There are about 600 species of flowering plants in Pakistan that are utilized as medicinal plants and around 500 of these have global significance and studies available [9, 16, 28]. Around 50,000 traditional healers and informal Pansaris (retailers) are registered in Pakistan who frequently utilize and sell 400–600 plants species for their medicinal, cultural, traditional, and spiritual benefits [29,30,31]. Gilgit-Baltistan, with above 300 reported species of MAPs, is a hotspot for medicinal plants and their utilization in Pakistan [9, 12,13,14, 16, 27, 30, 32,33,34,35,36,37,38,39,40,41]. With seven districts and an ideal mountainous landscape, this region is naturally suitable for high-value medicinal plants. The local communities have been utilizing this resource for many generations [9, 12, 15, 33, 36, 42,43,44,45]. Several researchers have previously documented traditionally used medicinal plant from different districts in this region. Shedayi and Gulshan (2012) and Shedayi et al. (2014) in Ghizer district; Khan et al. (2013) and Akhtar et al. (2016) in Hunza; Bano et al. (2014) in Skardu; Khan and Khatoon (2007) and Fahad and Bano (2012) in Gilgit; Abbas et al. (2016) in Baltistan and the contributions of Hussain et al. (2011), Khan et al. (2011), Qureshi et al. (2006), and Ali et al. (2017) are important and noteworthy for the documentation of plant species used locally for medicinal purposes besides reporting on the modes of their uses and diseases targeted/cured through traditional herbal practitioners.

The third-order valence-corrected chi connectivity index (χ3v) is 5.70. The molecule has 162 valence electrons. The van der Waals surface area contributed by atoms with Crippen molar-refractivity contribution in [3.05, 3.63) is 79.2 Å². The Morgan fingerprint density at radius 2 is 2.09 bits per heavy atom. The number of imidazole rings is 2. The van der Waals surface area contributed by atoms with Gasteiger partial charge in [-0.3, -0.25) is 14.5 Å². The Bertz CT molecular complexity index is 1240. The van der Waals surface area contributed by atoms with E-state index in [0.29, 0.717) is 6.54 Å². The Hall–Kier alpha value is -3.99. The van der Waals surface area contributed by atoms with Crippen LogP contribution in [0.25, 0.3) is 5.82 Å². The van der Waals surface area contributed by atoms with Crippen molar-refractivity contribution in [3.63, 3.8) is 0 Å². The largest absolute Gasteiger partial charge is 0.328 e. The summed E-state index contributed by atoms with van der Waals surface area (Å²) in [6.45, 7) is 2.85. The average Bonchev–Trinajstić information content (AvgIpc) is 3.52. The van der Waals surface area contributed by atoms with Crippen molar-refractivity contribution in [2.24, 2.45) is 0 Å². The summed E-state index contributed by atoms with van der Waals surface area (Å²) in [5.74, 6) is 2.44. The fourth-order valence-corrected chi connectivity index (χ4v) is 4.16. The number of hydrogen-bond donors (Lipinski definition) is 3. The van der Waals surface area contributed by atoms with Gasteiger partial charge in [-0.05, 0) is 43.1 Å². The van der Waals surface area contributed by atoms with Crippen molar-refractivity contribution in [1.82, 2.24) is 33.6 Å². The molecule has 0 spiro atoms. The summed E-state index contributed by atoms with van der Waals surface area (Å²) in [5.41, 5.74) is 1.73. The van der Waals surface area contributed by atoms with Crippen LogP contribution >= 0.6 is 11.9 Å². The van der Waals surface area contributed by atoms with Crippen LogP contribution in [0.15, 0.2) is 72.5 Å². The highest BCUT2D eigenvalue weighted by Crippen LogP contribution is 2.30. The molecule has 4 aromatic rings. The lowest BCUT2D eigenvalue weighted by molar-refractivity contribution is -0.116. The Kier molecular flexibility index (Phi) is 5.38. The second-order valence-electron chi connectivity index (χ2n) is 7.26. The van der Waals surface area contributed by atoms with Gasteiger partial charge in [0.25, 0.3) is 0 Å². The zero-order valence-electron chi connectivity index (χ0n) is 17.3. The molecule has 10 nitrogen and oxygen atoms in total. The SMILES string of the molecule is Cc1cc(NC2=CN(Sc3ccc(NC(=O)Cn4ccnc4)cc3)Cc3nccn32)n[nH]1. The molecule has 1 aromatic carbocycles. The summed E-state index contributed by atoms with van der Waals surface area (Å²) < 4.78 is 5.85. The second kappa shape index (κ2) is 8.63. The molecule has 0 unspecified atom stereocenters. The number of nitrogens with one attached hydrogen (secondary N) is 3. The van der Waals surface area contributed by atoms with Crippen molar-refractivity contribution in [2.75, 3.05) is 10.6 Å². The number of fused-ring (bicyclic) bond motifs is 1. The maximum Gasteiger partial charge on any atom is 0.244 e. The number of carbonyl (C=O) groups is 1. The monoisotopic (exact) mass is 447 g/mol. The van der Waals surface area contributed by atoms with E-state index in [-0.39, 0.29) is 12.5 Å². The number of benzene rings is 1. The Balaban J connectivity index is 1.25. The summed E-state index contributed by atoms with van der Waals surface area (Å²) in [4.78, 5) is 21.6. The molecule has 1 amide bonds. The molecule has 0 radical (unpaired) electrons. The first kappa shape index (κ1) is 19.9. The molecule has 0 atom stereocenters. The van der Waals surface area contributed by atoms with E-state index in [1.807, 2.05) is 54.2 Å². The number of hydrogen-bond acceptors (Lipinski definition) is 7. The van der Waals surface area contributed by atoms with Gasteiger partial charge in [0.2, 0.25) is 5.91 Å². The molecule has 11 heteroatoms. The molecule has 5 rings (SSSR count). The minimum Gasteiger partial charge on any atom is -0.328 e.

In addition to the utilization of medicinal plants in the traditional healing system, trade in herbal raw material and product is not new in the area. As this region serves as an ancient trade route that connects south Asia with China, Central Asia, and West Asia; trade in medicinal plants and exchange of traditional healing knowledge is very likely. For instance, archeological studies reveal the influence of cultural incursions from the Indian subcontinent, China, Scythia (Eurasia), Transoxiana (Uzbekistan, Tajikistan, southern Kyrgyzstan, and southwest Kazakhstan), and Ancient Greece, amongst others on traditional medicinal system [3, 46]. Before the introduction of Islam, the communities in Gilgit-Baltistan were predominantly practicing Buddhism [3, 46,47,48,49,50]. The region is recognized for its contributions towards survival and expansion of Ayurveda during the British regime [51]. Hakim Ajmal Khan is a famous Indian physician who worked for the revival of Ayurveda and Unani systems during the British era by establishing an Ayurveda and Unani medical college and a pharmaceutical company besides continuing with his own clinical practice of the systems [52]. Before the region completely came under Dogra Raj of the Kashmir State, Hunza, Gilgit, Nagar, and Ghizer mainly remained under Chinese influence, whereas Skardu, Astore, Ghanche, and Diamer remained under Tibetan influence [3, 46]. Recently, with development of the Karakoram Highway (KKH) and China-Pakistan Economic Corridor (CPEC) that follow the ancient Silk Routes [3, 50] in the region, this area has become important junction of trade.